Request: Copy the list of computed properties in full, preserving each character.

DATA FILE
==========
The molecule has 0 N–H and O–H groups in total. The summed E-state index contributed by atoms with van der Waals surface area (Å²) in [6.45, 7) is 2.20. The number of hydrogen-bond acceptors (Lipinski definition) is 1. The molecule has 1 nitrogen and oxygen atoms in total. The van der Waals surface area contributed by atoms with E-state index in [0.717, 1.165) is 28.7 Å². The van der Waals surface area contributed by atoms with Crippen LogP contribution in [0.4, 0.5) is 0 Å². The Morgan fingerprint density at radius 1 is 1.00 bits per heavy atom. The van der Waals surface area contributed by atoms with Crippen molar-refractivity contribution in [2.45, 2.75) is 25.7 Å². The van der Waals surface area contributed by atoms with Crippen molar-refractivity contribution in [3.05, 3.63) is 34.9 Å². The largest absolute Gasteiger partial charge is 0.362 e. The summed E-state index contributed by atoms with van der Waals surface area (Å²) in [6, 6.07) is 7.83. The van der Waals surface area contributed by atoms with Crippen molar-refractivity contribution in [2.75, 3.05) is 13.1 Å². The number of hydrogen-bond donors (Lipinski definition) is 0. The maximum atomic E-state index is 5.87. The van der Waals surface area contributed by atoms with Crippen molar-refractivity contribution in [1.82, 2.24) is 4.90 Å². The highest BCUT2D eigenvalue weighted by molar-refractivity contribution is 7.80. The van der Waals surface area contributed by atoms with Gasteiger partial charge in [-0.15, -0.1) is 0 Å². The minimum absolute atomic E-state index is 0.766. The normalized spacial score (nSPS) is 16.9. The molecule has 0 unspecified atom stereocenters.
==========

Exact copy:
The molecule has 0 N–H and O–H groups in total. The summed E-state index contributed by atoms with van der Waals surface area (Å²) in [6.45, 7) is 2.20. The number of hydrogen-bond acceptors (Lipinski definition) is 1. The molecule has 1 nitrogen and oxygen atoms in total. The van der Waals surface area contributed by atoms with E-state index in [0.717, 1.165) is 28.7 Å². The van der Waals surface area contributed by atoms with Crippen LogP contribution in [0.4, 0.5) is 0 Å². The Morgan fingerprint density at radius 1 is 1.00 bits per heavy atom. The van der Waals surface area contributed by atoms with Crippen molar-refractivity contribution in [2.45, 2.75) is 25.7 Å². The van der Waals surface area contributed by atoms with Crippen molar-refractivity contribution in [3.05, 3.63) is 34.9 Å². The largest absolute Gasteiger partial charge is 0.362 e. The summed E-state index contributed by atoms with van der Waals surface area (Å²) in [6, 6.07) is 7.83. The van der Waals surface area contributed by atoms with Crippen molar-refractivity contribution in [2.75, 3.05) is 13.1 Å². The number of hydrogen-bond donors (Lipinski definition) is 0. The maximum atomic E-state index is 5.87. The van der Waals surface area contributed by atoms with Crippen molar-refractivity contribution in [1.82, 2.24) is 4.90 Å². The highest BCUT2D eigenvalue weighted by molar-refractivity contribution is 7.80. The van der Waals surface area contributed by atoms with Gasteiger partial charge in [-0.15, -0.1) is 0 Å². The minimum absolute atomic E-state index is 0.766. The normalized spacial score (nSPS) is 16.9. The molecule has 0 unspecified atom stereocenters.